For more commercial acting tips check out this article. If you’re like to learn more about how Carolyne Barry can help you build confidence then get in touch with her here or call 323-654-2212.

 

Keys To A Successful Commercial Audition

commercial audition classes LAIf you’re an actor looking to book regular gigs, you’ll find that commercial acting can be very rewarding – not to mention lucrative!  From local commercials to massive nationwide campaigns, commercials can provide your acting career with a significant launching pad.  What’s more, many commercial actors are as famous as beloved movie stars; just take a look at the meteoric rise of Flo, the Progressive mascot, for an example.

Of course, before you start your rise to fame, you need to master those commercial auditions.  That’s why we’ve collected these key tips – provided by master talent teacher Carolyne Barry – to help you come out triumphant from your commercial audition:

  • Make sure you arrive as early as possible.  This gives you time to prepare – and it also lets casting directors know that you take their time and efforts seriously.  Trust us – they notice when you arrive late and flustered.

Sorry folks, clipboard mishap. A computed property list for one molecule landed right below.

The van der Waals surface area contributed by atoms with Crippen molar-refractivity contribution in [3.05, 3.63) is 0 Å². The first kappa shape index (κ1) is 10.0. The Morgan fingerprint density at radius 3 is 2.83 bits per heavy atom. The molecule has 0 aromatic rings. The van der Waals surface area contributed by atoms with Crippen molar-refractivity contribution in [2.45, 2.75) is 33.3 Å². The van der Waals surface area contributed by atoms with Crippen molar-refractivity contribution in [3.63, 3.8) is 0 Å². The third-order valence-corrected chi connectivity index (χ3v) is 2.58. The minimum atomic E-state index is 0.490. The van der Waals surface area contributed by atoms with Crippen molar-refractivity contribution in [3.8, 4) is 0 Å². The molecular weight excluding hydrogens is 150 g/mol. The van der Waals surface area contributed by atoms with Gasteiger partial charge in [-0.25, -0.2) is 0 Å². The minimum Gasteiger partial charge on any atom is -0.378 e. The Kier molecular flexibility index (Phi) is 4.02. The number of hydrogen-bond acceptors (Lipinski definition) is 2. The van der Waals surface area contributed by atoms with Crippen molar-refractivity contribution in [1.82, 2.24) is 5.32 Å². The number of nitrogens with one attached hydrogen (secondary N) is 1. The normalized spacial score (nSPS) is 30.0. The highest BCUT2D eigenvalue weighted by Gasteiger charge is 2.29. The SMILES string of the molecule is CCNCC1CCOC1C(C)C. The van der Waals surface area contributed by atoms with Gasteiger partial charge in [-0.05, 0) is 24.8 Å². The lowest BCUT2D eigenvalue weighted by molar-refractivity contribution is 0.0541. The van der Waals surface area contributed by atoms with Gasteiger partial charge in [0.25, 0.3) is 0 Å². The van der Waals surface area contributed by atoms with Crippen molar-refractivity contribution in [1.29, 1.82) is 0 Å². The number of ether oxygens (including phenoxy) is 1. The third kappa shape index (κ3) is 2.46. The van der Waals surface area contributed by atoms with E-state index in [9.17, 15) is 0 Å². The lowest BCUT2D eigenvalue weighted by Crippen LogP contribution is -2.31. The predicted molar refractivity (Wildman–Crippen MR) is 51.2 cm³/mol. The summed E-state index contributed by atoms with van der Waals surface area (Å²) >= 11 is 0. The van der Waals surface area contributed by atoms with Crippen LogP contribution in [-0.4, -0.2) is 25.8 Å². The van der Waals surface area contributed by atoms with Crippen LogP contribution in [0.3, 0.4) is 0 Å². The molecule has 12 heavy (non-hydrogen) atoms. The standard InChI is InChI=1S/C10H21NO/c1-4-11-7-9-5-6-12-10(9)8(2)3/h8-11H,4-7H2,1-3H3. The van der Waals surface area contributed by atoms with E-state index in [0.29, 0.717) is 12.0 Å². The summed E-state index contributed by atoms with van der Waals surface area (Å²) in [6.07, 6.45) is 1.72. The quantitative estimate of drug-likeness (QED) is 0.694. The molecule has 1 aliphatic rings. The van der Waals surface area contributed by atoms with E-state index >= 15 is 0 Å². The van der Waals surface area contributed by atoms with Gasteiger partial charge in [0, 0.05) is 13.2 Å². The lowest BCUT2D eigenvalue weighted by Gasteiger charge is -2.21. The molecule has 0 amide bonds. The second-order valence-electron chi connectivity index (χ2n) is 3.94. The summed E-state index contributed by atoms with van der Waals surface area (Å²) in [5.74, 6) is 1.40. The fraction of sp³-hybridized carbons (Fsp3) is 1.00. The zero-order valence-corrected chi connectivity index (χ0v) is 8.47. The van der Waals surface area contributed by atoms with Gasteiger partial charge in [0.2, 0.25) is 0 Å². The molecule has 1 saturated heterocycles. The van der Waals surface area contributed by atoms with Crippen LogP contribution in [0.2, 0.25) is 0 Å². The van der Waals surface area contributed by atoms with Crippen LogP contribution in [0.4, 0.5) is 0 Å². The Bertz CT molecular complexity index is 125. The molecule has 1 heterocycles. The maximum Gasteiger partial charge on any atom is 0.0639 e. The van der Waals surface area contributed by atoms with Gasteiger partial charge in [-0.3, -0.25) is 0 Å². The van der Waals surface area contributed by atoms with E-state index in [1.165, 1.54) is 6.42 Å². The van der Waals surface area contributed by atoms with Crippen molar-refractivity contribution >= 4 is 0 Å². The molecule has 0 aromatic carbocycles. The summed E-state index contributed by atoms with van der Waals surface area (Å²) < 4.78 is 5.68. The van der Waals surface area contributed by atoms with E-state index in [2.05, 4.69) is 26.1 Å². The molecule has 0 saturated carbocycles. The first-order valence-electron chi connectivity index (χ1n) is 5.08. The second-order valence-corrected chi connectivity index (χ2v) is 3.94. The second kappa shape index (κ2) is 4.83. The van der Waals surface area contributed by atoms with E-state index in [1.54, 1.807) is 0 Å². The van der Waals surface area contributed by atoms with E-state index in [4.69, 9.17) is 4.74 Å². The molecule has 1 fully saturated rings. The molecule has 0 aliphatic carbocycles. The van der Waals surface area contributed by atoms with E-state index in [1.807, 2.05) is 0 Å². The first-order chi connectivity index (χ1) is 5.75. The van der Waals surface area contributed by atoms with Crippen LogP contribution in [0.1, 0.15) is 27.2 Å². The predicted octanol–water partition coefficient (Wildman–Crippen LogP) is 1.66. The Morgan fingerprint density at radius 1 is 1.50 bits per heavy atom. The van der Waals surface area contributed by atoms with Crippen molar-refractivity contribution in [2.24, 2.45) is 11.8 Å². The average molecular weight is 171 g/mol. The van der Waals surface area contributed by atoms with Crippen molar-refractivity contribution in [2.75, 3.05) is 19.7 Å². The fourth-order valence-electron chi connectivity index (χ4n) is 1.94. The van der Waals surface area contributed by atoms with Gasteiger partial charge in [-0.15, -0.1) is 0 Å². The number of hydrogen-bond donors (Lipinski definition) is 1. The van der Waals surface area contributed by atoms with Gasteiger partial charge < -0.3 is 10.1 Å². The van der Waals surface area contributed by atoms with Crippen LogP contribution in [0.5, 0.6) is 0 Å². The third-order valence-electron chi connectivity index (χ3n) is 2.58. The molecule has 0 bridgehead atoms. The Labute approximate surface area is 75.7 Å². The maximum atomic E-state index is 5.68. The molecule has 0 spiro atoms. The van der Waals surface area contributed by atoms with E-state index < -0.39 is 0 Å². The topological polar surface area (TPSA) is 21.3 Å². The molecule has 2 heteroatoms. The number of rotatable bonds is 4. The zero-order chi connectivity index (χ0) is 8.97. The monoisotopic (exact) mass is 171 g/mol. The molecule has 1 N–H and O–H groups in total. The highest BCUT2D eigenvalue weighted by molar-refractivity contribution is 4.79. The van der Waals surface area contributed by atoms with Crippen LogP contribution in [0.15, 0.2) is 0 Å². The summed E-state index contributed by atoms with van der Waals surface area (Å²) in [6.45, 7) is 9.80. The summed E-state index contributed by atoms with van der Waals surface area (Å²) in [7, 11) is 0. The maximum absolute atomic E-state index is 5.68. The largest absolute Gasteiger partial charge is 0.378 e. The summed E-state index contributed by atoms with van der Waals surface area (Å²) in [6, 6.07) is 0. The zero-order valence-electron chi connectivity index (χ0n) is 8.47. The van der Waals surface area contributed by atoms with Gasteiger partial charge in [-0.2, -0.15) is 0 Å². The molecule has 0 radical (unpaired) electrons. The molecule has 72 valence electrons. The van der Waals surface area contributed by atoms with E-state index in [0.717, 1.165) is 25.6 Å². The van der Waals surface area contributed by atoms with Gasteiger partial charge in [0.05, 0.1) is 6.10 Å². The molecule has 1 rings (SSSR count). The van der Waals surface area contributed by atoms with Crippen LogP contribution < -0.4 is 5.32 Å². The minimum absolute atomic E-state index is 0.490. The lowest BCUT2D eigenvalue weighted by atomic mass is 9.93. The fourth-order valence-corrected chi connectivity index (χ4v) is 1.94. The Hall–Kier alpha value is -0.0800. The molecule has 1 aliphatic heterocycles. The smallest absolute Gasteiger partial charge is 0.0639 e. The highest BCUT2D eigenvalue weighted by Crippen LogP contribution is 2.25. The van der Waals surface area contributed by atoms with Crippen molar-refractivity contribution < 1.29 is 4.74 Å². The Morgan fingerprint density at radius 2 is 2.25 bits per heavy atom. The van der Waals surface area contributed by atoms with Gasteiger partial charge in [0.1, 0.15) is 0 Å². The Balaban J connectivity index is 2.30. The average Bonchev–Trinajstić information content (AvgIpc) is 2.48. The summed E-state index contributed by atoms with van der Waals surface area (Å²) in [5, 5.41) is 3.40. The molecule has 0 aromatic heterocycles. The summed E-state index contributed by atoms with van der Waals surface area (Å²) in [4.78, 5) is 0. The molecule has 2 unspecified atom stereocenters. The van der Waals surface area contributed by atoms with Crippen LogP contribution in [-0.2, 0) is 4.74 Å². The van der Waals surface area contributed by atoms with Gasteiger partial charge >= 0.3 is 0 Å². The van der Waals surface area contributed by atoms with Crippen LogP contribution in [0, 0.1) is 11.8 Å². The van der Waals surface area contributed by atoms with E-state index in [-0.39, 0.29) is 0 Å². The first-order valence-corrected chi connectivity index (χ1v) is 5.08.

• Ask plenty of questions to ensure you get the right tone.  Every commercial has a style that they’d like to achieve.  If you align your audition with this style, you’re more likely to land the part.
  • Work on a few interpretations, as this can come in handy if the casting director wants you to try something different.  This also displays your range and skill, which can help you impress casting directors.  Even if you don’t get this specific role, they may keep you in mind for another part.
  • Find a partner who you can rehearse with.  Whether you want to run lines with your spouse or your roommate, having a partner to rehearse with can help you prep for the auditioning process.
  • Stay out of your own head, especially if you tend to work yourself up before the audition.  Building up your nerves will only undermine your commercial audition.  Arrive early enough so you can take a few minutes to “zen out.”  Take a few deep breaths, engage in a few vocal warm-ups, and remind yourself why you deserve to be here.
  • Picture your energy in your mind as a big ball of glowing slight.  Imagine that energy spreading through every part of your body, until you’re glowing with energy.  Once you’ve achieved this visualization, walk into the audition room.  You’ll be amazed at how energetic and focused this visualization technique can make you.


Want to learn more secrets for mastering the commercial audition?  Then discover Carolyne Barry’s acting workshops at her talent school in Los Angeles, California. Discover her commercial course availability here. You can also reach her directly at (323) 654-2212.